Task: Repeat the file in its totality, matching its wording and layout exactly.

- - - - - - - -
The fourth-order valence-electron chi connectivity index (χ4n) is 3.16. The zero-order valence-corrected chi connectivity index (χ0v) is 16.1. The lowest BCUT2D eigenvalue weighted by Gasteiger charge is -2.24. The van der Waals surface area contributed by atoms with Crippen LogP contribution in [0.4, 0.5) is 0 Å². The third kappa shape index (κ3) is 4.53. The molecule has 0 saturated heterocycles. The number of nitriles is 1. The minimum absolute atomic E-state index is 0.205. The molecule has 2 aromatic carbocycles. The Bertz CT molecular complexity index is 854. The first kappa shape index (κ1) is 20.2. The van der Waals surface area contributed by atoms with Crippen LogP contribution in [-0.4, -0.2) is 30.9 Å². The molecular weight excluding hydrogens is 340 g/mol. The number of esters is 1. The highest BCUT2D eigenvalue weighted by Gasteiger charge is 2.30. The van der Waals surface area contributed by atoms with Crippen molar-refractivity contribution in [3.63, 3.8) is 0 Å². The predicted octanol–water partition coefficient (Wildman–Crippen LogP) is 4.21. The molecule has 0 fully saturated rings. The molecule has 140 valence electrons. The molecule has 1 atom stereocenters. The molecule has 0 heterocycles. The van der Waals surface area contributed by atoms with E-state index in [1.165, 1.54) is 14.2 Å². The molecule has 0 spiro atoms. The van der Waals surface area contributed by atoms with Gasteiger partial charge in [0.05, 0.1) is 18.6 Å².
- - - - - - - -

The fourth-order valence-electron chi connectivity index (χ4n) is 3.16. The zero-order valence-corrected chi connectivity index (χ0v) is 16.1. The lowest BCUT2D eigenvalue weighted by Gasteiger charge is -2.24. The van der Waals surface area contributed by atoms with Crippen LogP contribution in [0.4, 0.5) is 0 Å². The third kappa shape index (κ3) is 4.53. The molecule has 0 saturated heterocycles. The number of nitriles is 1. The minimum absolute atomic E-state index is 0.205. The molecule has 2 aromatic carbocycles. The Bertz CT molecular complexity index is 854. The first kappa shape index (κ1) is 20.2. The van der Waals surface area contributed by atoms with Crippen LogP contribution in [-0.4, -0.2) is 30.9 Å². The molecular weight excluding hydrogens is 340 g/mol. The number of esters is 1. The highest BCUT2D eigenvalue weighted by Gasteiger charge is 2.30. The van der Waals surface area contributed by atoms with Crippen molar-refractivity contribution in [3.63, 3.8) is 0 Å². The predicted octanol–water partition coefficient (Wildman–Crippen LogP) is 4.21. The molecule has 0 fully saturated rings. The molecule has 140 valence electrons. The molecule has 1 atom stereocenters. The molecule has 0 heterocycles. The van der Waals surface area contributed by atoms with E-state index in [1.165, 1.54) is 14.2 Å². The molecule has 0 spiro atoms. The van der Waals surface area contributed by atoms with Gasteiger partial charge in [0.05, 0.1) is 18.6 Å².